Specs have sold, motivated by either fear or greed, and The Bullion Banks have bought. Just like Mr. Potter, The Banks aren't selling, they're buying. Using the fear and greed of the public at large to position themselves to dominate in the future.

The same is obviously true in silver, too. From a net short position last autumn that nearly exceeded 50,000 contracts, today's CoT showed a Silver Commercial net short position of just 6,000 contracts. This is a drop in excess of 90%! Just like gold, the total silver OI has increased since Tuesday, rising 4,000 contracts on a price drop of nearly $2. If The Silver Commercials absorbed all of this selling through buying longs and covering shorts, the total Silver Commercial net short position as we head into the weekend is likely under 2,000 contracts. That's incredible! While silver has fallen from $35 to $20, the Banks have been buying, not selling, and this has helped them to decrease their net short position from 7,800 metric tonnes down to just 311 metric tonnes.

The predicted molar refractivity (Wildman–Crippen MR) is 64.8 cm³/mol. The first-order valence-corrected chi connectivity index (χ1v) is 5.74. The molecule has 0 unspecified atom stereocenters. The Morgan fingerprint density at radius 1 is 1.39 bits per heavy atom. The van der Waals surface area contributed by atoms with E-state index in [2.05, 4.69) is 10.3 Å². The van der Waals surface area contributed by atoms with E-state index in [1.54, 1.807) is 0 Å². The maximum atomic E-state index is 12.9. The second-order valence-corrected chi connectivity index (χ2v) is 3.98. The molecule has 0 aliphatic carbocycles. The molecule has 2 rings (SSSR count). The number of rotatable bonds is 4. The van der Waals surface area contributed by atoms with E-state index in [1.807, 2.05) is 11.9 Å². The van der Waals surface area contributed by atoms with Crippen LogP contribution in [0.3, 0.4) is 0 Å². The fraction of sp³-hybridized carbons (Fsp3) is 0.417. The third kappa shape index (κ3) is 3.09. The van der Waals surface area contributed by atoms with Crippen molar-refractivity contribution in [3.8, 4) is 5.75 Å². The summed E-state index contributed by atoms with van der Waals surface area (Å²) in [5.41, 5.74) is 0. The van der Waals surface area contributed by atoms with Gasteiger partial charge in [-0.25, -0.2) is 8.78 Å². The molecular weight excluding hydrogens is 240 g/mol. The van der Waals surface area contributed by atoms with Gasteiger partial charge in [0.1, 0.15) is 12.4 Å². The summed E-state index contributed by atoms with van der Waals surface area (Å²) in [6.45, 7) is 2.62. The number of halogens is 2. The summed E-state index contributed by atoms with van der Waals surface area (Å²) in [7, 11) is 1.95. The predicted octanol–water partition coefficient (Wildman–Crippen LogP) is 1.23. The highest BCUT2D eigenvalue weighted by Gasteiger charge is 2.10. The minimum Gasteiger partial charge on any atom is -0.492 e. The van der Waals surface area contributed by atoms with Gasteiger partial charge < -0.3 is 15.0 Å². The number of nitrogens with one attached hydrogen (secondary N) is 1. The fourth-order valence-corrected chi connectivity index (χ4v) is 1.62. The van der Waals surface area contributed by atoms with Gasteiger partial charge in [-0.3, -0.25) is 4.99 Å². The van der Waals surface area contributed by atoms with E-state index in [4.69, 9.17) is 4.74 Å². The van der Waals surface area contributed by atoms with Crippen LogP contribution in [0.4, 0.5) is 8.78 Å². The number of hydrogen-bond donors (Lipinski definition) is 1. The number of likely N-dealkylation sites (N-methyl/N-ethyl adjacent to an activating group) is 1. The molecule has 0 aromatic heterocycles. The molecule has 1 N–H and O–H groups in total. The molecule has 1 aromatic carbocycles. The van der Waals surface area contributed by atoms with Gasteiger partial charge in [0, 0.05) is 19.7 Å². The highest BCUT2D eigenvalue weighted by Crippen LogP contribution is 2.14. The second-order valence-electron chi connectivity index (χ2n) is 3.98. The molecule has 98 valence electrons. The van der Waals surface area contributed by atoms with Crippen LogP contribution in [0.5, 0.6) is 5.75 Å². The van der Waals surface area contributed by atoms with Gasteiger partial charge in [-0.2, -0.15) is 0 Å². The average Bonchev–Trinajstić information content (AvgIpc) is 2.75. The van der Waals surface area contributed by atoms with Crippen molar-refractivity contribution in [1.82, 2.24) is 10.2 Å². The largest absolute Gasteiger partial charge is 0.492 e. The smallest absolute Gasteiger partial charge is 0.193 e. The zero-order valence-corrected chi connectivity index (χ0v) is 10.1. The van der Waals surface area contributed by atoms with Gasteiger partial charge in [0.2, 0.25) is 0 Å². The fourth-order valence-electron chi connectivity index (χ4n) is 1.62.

Again, like Mister Potter, the Cartel Banks are using the public panic to BUY, not sell. They are positioning themselves for the next move up. So, are you Randall? Are you Ed? Are you Ms. Thompson? Or are you George Bailey, willing to stand against Mr. Potter and hold firm, keeping your emotions in check and remaining rational.

Those who remain steadfast now, defiant against the naysayers, will ultimately be proven correct. More importantly, they will have safe harbor from the coming storm and a position of strength preserved for when the storm finally passes.

TF

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turd [at] tfmetalsreport [dot] com ()

  351 Comments

Occasnltrvlr
Jun 22, 2013 - 2:46pm

@Sad-descent

I have no idea. I'm not a technician, and I'm not "hooked-up" in any meaningful way.

My "gut feel" is that 2.5% is problematic and anything near 3.5% would be absolute death. But I'm more concerned with the rate of change. Gradual changes allow time to react and reposition, and these last couple of days haven't been gradual changes.